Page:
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*To*: ELIOT%cs.umass.edu@RELAY.CS.NET, common-lisp@SU-AI.ARPA*Subject*: Rational Infinity*From*: Robert A. Cassels <Cassels@STONY-BROOK.SCRC.Symbolics.COM>*Date*: Wed, 4 Feb 87 09:27 EST*In-reply-to*: The message of 3 Feb 87 12:42 EST from ELIOT%cs.umass.edu@RELAY.CS.NET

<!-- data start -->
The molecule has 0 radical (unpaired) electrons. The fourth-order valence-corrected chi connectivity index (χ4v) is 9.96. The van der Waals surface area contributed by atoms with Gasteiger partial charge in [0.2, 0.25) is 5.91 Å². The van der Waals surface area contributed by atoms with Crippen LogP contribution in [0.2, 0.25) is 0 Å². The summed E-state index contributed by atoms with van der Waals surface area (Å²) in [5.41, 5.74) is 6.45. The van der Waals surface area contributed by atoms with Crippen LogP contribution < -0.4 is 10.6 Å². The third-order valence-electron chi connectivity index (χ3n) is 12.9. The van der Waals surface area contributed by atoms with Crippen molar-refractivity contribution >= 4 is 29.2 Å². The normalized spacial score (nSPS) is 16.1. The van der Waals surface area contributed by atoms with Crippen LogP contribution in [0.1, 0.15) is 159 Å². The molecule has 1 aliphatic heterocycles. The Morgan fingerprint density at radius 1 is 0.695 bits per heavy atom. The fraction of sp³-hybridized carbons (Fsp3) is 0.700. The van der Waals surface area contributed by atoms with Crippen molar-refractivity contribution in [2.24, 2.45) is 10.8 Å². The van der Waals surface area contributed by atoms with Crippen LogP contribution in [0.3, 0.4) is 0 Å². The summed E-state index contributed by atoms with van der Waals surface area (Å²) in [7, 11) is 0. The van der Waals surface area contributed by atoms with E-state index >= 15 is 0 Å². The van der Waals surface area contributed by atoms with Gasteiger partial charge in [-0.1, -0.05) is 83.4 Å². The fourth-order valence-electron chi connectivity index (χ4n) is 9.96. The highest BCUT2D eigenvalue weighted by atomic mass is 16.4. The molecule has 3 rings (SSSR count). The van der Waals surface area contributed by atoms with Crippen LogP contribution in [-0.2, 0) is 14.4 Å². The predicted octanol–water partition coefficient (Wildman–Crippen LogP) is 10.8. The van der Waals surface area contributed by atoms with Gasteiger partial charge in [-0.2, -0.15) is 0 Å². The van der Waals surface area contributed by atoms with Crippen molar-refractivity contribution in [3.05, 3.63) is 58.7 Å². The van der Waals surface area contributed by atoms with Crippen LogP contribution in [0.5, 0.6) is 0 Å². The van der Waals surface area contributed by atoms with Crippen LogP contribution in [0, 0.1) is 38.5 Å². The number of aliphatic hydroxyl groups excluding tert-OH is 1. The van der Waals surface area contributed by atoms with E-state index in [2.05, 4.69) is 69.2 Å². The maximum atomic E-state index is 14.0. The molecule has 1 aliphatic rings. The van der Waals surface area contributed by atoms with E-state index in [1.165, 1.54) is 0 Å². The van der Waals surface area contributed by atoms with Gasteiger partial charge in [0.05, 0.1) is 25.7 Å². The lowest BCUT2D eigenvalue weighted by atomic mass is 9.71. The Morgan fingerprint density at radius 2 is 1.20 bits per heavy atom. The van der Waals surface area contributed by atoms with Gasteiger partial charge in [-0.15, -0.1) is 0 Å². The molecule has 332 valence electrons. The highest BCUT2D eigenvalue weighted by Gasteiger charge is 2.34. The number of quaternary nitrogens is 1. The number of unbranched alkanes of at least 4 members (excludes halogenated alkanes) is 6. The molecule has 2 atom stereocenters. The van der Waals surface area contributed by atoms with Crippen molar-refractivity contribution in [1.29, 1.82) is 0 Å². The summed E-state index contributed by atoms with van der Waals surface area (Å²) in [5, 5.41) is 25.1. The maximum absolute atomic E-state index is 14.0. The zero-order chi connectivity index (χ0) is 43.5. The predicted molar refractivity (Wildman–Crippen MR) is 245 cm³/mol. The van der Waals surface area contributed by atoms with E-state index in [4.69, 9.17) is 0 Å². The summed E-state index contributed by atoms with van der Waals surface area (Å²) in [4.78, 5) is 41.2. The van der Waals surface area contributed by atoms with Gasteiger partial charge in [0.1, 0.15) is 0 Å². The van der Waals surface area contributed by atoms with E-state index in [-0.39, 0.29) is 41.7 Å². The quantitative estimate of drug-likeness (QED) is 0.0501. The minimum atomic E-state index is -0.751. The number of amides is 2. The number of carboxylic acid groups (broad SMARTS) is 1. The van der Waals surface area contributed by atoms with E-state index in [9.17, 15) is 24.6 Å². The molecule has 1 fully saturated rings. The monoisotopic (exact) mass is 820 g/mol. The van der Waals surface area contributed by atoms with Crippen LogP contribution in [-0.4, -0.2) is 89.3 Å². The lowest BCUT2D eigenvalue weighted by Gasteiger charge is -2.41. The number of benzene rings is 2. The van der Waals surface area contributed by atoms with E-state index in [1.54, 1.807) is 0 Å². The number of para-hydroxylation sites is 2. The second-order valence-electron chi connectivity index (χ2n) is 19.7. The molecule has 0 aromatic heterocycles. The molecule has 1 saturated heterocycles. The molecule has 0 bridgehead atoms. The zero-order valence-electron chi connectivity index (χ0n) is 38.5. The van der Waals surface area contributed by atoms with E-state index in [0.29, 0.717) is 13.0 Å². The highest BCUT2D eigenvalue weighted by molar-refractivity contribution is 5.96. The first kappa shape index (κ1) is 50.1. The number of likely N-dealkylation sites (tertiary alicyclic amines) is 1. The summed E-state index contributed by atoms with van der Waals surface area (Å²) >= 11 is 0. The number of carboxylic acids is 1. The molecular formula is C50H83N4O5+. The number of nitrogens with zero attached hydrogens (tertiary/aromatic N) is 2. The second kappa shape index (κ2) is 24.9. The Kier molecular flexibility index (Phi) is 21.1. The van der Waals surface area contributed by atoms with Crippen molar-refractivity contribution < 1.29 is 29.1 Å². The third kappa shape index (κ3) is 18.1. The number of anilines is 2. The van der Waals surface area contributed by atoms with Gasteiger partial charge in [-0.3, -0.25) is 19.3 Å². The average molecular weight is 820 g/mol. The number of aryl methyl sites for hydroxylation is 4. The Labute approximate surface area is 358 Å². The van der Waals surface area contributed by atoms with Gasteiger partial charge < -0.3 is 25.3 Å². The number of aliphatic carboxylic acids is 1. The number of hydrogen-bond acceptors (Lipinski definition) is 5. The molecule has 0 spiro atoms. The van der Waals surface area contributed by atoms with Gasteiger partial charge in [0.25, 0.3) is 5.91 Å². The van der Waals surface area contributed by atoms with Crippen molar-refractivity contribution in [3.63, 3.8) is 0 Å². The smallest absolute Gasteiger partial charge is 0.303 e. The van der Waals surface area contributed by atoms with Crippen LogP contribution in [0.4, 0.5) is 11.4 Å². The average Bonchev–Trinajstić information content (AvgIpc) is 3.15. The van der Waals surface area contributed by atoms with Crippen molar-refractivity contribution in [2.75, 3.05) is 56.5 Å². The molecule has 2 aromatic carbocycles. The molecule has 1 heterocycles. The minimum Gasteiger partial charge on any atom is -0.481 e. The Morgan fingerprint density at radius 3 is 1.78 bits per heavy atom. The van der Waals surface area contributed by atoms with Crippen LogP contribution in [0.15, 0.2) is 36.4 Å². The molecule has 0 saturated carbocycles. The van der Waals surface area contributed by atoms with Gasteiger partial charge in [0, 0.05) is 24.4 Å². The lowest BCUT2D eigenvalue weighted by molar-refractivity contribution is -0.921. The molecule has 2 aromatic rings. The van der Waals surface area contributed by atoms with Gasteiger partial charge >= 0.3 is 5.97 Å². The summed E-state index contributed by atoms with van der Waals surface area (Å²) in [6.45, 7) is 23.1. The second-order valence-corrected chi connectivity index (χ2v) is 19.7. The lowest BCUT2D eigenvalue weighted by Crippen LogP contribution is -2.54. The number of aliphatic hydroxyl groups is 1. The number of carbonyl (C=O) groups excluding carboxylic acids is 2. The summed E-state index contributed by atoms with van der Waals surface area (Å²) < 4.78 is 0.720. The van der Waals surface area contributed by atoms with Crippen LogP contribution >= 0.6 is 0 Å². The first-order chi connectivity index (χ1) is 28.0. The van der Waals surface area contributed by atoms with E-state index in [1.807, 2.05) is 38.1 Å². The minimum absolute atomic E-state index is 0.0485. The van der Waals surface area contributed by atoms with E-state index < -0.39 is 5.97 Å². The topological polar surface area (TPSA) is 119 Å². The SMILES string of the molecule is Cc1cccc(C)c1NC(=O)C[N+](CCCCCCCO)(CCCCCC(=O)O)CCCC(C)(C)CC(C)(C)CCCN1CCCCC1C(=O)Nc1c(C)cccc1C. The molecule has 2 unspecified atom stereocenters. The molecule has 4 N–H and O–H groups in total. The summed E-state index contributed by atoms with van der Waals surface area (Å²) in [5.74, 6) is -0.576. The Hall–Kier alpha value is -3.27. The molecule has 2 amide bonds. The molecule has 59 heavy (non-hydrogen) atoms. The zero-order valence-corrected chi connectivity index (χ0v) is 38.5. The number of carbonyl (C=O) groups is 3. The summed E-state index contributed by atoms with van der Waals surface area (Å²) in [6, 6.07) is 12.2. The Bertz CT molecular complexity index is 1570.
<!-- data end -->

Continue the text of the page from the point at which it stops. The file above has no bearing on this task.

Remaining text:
Date: Tue, 3 Feb 87 13:42 EDT From: ELIOT%cs.umass.edu@RELAY.CS.NET Division by zero should signal an error whenever possible. Defining it to silently return something would make debugging numerical code more difficult. I have found some very obscure bugs as a result of division by zero traps. The existence of infinite rational objects and how they come about are two separate issues. If there were a Common Lisp error system, you would want something like: - Division by zero signals an error. (Note that 0/0 is different from non-zero/0.) - The user has an option when the error is signalled (in the non-zero/0 case) to use an "infinite" result. - There is a form which turns off such error signalling within its body, so that infinities are produced for division by zero, without user intervention. - There is a way for the programmer or user to explicitly enter an infinite object into the system (by typing it). - When an infinite object appears in a computation, the "mathematically correct" thing happens. [The IEEE floating-point rules are one possible definition of "correct".] So infinities only appear under explicit programmer or user control. Thus you get the best of both trapping and non-trapping worlds. The Symbolics system handles IEEE floating-point divide-by-zero this way. [Hard-core IEEE standards fanatics will point out that the default is supposed to be that division doesn't trap, but just quietly returns an infinity. We chose to make trapping be the default for all exceptions except inexact-result.] Note that it depends on what sort of calculation you're doing whether infinity is an appropriate answer or not. One of the reasons that rational infinities aren't in Common Lisp yet is that there is some debate about whether rational infinity is affine (signed) or projective (unsigned).

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